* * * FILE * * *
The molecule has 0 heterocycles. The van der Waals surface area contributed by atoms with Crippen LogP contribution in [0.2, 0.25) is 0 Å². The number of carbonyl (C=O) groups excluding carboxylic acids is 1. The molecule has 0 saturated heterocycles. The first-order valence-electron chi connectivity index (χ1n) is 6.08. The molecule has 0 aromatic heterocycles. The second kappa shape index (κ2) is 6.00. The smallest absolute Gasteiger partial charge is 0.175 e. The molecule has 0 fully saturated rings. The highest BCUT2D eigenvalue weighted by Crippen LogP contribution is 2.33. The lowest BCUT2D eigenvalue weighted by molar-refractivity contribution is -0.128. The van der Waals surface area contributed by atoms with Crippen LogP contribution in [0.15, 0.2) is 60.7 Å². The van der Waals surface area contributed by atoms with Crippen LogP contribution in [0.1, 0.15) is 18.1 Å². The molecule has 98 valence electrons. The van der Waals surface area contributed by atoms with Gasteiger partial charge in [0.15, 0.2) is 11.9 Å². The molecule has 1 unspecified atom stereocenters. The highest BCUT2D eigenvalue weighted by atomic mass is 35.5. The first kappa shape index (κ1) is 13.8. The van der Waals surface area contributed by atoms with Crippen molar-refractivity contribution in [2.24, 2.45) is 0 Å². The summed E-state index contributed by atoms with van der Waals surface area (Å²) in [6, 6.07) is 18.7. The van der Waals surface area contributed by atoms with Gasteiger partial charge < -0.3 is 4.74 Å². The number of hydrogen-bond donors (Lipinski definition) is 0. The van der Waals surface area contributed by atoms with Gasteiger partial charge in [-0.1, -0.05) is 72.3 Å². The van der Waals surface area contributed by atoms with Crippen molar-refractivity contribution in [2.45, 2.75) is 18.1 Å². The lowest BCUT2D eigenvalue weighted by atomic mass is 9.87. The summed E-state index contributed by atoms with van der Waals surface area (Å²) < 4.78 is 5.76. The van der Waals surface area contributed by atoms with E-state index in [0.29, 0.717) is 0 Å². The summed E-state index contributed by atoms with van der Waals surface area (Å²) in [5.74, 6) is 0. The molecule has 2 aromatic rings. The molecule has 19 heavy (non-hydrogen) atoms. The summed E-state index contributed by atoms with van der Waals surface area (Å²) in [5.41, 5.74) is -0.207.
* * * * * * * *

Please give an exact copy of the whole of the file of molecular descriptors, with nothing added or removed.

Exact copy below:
The molecule has 0 heterocycles. The van der Waals surface area contributed by atoms with Crippen LogP contribution in [0.2, 0.25) is 0 Å². The number of carbonyl (C=O) groups excluding carboxylic acids is 1. The molecule has 0 saturated heterocycles. The first-order valence-electron chi connectivity index (χ1n) is 6.08. The molecule has 0 aromatic heterocycles. The second kappa shape index (κ2) is 6.00. The smallest absolute Gasteiger partial charge is 0.175 e. The molecule has 0 fully saturated rings. The highest BCUT2D eigenvalue weighted by Crippen LogP contribution is 2.33. The lowest BCUT2D eigenvalue weighted by molar-refractivity contribution is -0.128. The van der Waals surface area contributed by atoms with Crippen LogP contribution in [0.15, 0.2) is 60.7 Å². The van der Waals surface area contributed by atoms with Crippen LogP contribution in [0.1, 0.15) is 18.1 Å². The molecule has 98 valence electrons. The van der Waals surface area contributed by atoms with Gasteiger partial charge in [0.15, 0.2) is 11.9 Å². The molecule has 1 unspecified atom stereocenters. The highest BCUT2D eigenvalue weighted by atomic mass is 35.5. The first kappa shape index (κ1) is 13.8. The van der Waals surface area contributed by atoms with Crippen molar-refractivity contribution in [2.24, 2.45) is 0 Å². The summed E-state index contributed by atoms with van der Waals surface area (Å²) in [6, 6.07) is 18.7. The van der Waals surface area contributed by atoms with Gasteiger partial charge < -0.3 is 4.74 Å². The number of hydrogen-bond donors (Lipinski definition) is 0. The van der Waals surface area contributed by atoms with Gasteiger partial charge in [-0.1, -0.05) is 72.3 Å². The van der Waals surface area contributed by atoms with Crippen molar-refractivity contribution in [2.45, 2.75) is 18.1 Å². The lowest BCUT2D eigenvalue weighted by atomic mass is 9.87. The summed E-state index contributed by atoms with van der Waals surface area (Å²) < 4.78 is 5.76. The van der Waals surface area contributed by atoms with E-state index in [0.29, 0.717) is 0 Å². The summed E-state index contributed by atoms with van der Waals surface area (Å²) in [5.74, 6) is 0. The molecule has 2 aromatic rings. The molecule has 19 heavy (non-hydrogen) atoms. The summed E-state index contributed by atoms with van der Waals surface area (Å²) in [5.41, 5.74) is -0.207.